Arizona schools finish near bottom in national report card on education

Arizona schools finish near bottom in national report card on education

WASHINGTON – Arizona schools were ranked in the bottom 10 states in a national report Thursday that gave the state a below–average grade in student achievement, teacher requirements and state spending, among other areas.

Arizona finished 44th in the annual report that measures state education policies and programs – a slight drop from its standing in last year’s report.

But Arizona was not alone: The report’s authors said 25 other states saw their scores drop because “the economy is having an impact.”

“A number of states had to cut programs due to budget constraints,” said Sterling Lloyd, senior research associate for the Editorial Projects in Education Research Center, which produces the report. “They just don’t have the money or they have to use the money for other purposes.”

Arizona earned an overall grade of C–minus, below the national grade of C. The state rose above the national average only on academic standards and assessments, but fell short in all five other categories.

Andrew LeFevre, spokesman for Superintendent of Public Instruction John Huppenthal, said it is not surprising that Arizona did not score highly in all categories because the state has locally elected school boards, unlike some other states.

“(The report) is certainly something that we’ll be taking a look at,” LeFevre said. “I don’t think we’re going to be basing our educational policy off of a report like this.”

The report is based on a national survey that was taken in the middle of last year. LeFevre said the survey may not have reflected policy changes that the state is in the process of implementing in areas where it scored poorly, including new teacher and principal evaluations.

Arizona’s B-plus for assessments and accountability recognized the state’s success in implementing subject standards for language arts, math and science classes. Its assessment procedures help focus on school accountability, through statewide rankings and assistance for poor-performing schools.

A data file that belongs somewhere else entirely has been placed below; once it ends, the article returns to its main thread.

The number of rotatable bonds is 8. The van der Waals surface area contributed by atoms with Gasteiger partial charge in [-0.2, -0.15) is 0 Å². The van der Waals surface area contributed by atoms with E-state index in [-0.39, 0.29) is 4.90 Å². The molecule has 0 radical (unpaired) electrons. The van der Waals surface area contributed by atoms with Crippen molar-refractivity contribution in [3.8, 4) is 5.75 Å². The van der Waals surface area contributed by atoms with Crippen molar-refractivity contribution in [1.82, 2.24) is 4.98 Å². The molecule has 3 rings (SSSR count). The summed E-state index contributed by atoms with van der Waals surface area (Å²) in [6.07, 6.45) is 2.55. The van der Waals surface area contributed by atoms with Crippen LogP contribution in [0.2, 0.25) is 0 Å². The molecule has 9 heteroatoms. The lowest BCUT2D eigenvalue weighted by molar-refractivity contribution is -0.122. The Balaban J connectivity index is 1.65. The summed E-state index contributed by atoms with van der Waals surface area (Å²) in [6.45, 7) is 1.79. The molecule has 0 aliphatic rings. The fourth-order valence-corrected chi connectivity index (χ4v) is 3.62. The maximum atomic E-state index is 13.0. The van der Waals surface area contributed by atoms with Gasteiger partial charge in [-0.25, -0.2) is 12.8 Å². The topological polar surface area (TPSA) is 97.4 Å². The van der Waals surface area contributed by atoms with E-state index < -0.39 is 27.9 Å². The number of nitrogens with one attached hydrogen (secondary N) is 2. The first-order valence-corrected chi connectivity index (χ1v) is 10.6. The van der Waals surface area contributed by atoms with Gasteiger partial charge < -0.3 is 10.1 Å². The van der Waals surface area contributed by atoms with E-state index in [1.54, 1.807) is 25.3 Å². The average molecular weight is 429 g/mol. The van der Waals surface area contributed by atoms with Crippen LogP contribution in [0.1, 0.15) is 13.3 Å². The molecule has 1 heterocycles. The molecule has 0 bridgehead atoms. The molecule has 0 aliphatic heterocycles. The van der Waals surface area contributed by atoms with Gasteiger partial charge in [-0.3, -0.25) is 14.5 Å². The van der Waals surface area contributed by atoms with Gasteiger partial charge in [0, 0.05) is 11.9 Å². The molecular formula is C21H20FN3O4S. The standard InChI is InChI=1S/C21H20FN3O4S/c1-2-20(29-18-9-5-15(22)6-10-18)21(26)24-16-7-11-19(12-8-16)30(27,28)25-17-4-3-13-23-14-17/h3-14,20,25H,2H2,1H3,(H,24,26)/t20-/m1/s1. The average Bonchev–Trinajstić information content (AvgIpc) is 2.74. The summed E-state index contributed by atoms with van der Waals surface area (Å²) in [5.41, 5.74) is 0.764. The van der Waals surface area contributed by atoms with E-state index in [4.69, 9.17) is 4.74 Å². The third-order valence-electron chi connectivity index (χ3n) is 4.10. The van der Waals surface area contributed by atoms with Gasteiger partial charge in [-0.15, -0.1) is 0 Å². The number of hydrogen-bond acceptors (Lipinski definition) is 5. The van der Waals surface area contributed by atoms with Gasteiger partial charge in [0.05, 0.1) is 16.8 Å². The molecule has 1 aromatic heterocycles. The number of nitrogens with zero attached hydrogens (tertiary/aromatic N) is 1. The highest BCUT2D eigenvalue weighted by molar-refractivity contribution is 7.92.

Lloyd said all school systems did fairly well in that category – the overall national grade was a B – largely because of assessment requirements in the federal No Child Left Behind Act.

Otherwise, Arizona did not do so well, earning grades of C to D-minus for K–12 achievement, opportunities for success based on family income and school enrollment, school finance, education alignment standards and teacher quality.

The state recorded some of the worst figures in the nation in subcategories for overall education spending, postsecondary education and efforts to improve teaching, according to the report.

Joe Thomas, vice president of Arizona Education Association, said the state’s rank in the report was disappointing, but justified, considering the categories where it scored poorly.

“Those are issues that Arizona is struggling with, so it’s understandable to see where that number comes from,” said Thomas, whose 31,000–member teachers union is the largest in the state.

Arizona schools are operating on 25 percent less money than they did a few years ago, due to the recession and budget cuts that have forced an increase in class sizes and fewer programs for teacher support, Thomas said.

“To be a teacher in Arizona right now – it’s a very frustrating experience,” he said. “There’s just so much that needs attention and we’re so limited on the funds we have right now that it’s going to be another difficult year.”

Arizona’s education report card, which fell below the national average. (Cronkite News Service graphic by Brittny Goodsell)